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If you have a method that doesn't need access to any non public fields, properties or methods where should you put the method ?

should it just be a normal method in the class, a static method that takes an instance as a parameter, an extension method or something else ?

marked as duplicate by gnat, Tulains Córdova, Dynamic, GlenH7, Jalayn Jun 28 '13 at 12:39

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Is this method still logically part of the class interface? If so, you'll want to put it in proximity to the class itself somehow. That could be as a member, as a static method of a related utility class (including extension methods if your language has such a thing, e.g. C#), or a free function in the same package/namespace as the class, if your language supports that (e.g. C++).

But if it isn't really that inherently bound to the class, maybe somewhere else is a better place.

In general, I wouldn't give a class a static method that takes a single instance parameter. In most languages, that method isn't any more restricted in what it can access (usually can access private members), so it's just a syntactic burden on the caller.

  • I agree with Sebastian. You definitely don't want to pass an instance to a static method. Have you considered using a superclass? You want to be careful about using inheritance, but if you have a method that doesn't need access to your private fields, then inheriting the method might be the way to go, especially if you have lots of classes that would use this method. – TheDuke777 Jun 26 '13 at 14:08

I tend to use the concepts of coupling and cohesion to decide what goes in any specific class/interface/module/etc. Low coupling and high cohesion are what you want.

Coupling is pretty easy to understand. But I find that many developers have trouble with cohesion. Basically, "cohesion" is like the old Sesame Street song, "One of these things is not like the others..." In a class with high cohesion, everything seems to belong together.

(Also, to be pedantic, I'd say this is more about how you "design" OO code rather than "organize" it -- where organization would be more about how you order methods, name packages, etc.)


If it uses private fields, properties or methods just keep it non static. Passing in an instance variable just adds noise.

I do tend to make methods static if I can (without passing instances in), it signals opportunity to cheaply move the method elsewhere if needed.

When in doubt leave the static out.


Static if it's not relevant to the instance. That you would want to pass an instance means it is instance relevant so no.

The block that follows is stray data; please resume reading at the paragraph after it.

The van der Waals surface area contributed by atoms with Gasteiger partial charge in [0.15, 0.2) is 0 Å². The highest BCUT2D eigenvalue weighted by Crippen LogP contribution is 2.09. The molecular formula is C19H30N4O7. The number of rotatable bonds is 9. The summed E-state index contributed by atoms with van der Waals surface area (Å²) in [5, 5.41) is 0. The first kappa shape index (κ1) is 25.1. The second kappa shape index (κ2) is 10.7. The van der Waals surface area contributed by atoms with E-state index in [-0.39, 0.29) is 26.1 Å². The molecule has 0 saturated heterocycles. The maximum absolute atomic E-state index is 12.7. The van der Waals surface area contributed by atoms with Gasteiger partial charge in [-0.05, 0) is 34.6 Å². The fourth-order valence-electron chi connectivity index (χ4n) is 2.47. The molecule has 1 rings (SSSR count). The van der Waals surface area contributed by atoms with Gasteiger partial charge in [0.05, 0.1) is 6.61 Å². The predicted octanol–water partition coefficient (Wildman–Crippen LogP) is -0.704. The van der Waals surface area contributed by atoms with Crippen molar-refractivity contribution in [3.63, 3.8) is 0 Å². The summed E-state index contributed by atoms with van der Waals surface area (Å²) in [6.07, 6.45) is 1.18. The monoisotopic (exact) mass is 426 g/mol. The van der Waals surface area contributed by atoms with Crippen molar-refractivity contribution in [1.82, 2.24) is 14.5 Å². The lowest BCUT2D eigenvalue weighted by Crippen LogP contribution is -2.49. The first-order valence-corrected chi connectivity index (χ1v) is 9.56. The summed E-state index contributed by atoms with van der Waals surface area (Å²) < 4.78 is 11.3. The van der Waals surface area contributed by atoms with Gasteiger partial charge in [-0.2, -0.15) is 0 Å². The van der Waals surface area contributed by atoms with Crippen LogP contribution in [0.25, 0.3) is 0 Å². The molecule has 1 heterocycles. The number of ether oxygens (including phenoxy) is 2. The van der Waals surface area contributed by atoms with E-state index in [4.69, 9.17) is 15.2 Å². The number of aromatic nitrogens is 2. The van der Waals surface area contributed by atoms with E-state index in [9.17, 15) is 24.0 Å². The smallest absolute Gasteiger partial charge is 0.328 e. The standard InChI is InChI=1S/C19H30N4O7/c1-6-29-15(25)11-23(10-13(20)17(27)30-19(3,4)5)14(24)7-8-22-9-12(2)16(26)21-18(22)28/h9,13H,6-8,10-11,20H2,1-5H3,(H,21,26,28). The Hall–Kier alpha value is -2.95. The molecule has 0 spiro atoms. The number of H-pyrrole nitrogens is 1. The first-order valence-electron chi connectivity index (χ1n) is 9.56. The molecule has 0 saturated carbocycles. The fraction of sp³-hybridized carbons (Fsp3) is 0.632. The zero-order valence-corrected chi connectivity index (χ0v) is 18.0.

Private if at best it does nothing more than confuse people trying to re-use your class when exposed to them. The whole point is to bury how it works and just give people easy to understand, well-labeled buttons to press.

Think first about what you want to expose to somebody else using your class. And pay attention to public APIs on stuff that you like working with best for some ideas of what works well.

The only reason to typically use an extended method is if you have a variety of classes that you want to all have the same standard set of methods. There are people out there extending and implementing for all kinds of reasons and complex patterns d'jour but it's bad OOP and in most cases they should probably stop.

Keep everything as simple and clean as it needs to be. It's always easier to make your classes more complex moving forward than it is to maintain a code base chock full of stuff that didn't need to be there. The less there is to look at, the more clear your intentions are, and the easier it is to maintain/modify without everything blowing up in your face.


I'm not talking about any language-specific OO words (static, private, etc.).

If you have a method that doesn't need access to any non public fields, properties or methods where should you put the method ?

If the code is not related with any class in your domain, then it can be a simple function, outside a class scope. A dumb example is factorial or even fibonacci, either just receives a value and computes a result, doesn't belonging to any class in special. If the code is some kind of factory or has something else related with a certain class, then it can be a static or class method, or even another class.

It's important to note that if your language allows pure functions, not just classes and methods, then you can take advantage of it and make your design more simple (for me, it's one of the major drawbacks of the Java language, but it's just my personal opinion).

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